Last week, the nation dropped from Alert Level 3 to Alert Level 2, meaning that certain places like movie theaters, restaurants, and cafes have just now reopened while previous restrictions have been relaxed. A full breakdown of each Alert Level can be seen here.
According to a release from Swimming New Zealand, the national swimming federation, pools were allowed to re-open and swimming could commence again after the move from Alert Level 3 to 2. For both indoor and outdoor facilities, under Alert Level 2, gatherings are limited to a maximum of 100 people; for sports, this refers to spectators, not athletes or coaches.
As part of the return to sport, all athletes must register and participate in contact tracing. A contact tracing system is required for any sports before they begin, with that data required to be available for up to the most recent four weeks. Cleaning of equipment and surfaces and practicing good hygiene is also required, while social distancing up to two meters is one of several guidelines that remain in place. Here’s a full description of what sports and play look like in New Zealand under Alert Level 2.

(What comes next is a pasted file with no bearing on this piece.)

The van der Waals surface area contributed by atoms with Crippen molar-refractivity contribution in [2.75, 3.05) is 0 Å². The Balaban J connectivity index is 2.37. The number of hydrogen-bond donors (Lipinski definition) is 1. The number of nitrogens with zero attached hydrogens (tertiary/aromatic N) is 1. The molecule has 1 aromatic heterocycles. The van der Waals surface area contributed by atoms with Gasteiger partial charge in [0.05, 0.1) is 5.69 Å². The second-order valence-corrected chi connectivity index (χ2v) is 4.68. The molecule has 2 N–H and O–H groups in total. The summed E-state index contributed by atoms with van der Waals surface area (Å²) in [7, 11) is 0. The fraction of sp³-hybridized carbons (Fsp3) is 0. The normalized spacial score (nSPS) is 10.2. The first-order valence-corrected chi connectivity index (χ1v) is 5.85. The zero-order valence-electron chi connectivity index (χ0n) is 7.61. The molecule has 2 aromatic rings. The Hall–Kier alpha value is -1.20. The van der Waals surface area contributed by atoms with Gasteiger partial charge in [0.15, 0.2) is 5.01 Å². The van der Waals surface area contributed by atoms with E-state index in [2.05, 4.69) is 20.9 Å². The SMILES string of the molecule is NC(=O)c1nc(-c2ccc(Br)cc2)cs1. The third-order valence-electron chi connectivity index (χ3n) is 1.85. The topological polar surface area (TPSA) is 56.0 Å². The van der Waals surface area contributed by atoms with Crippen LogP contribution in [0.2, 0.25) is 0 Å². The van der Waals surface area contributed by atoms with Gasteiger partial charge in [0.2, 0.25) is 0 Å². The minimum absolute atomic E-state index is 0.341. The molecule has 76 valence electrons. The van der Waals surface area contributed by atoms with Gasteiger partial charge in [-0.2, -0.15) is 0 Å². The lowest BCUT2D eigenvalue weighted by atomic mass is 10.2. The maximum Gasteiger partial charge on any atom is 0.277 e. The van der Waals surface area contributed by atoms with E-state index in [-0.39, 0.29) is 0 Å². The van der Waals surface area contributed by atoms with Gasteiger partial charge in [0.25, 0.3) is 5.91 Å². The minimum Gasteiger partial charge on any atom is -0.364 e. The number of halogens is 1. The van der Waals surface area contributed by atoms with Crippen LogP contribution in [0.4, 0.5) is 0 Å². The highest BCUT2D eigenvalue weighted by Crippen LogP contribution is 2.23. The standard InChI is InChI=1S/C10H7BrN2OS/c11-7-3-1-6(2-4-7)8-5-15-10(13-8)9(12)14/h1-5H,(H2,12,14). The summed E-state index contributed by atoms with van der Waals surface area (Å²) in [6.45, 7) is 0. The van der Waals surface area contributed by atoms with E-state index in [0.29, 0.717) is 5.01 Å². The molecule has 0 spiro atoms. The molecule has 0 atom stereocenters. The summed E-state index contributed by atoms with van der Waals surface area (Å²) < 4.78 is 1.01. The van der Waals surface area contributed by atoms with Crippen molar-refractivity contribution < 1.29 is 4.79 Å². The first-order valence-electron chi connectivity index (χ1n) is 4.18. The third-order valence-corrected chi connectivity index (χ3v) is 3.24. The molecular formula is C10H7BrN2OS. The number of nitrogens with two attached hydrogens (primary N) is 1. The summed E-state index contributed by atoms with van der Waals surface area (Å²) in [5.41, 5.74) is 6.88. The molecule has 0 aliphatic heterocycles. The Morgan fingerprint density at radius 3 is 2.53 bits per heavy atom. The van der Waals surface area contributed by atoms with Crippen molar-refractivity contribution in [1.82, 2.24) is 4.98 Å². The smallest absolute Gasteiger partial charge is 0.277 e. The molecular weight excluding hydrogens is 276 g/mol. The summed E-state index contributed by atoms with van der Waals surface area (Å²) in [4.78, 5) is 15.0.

New Zealand was quick to shut things down in late March, moving to Alert Level 4 lockdown, which NZ Prime Minister Jacinda Ardern described as “the strictest constraints placed on New Zealanders in modern history.” Ardern herself was turned away from a cafe over the weekend due to her own administration’s restrictions, even at Level 2.
New Zealand only lifted to a Level 3 in late April, where they went from a very strict lockdown to a slightly less strict lockdown. Now at Level 2, many public spaces and stores are open, but social distancing guidelines are still in effect, and gatherings are still limited.
New Zealand sent 6 men and 5 women in pool swimming to the 2019 FINA World Aquatics Championships. That group accounted for a single finals swim, which was a bronze medal from Lewis Clareburt in the 400 IM.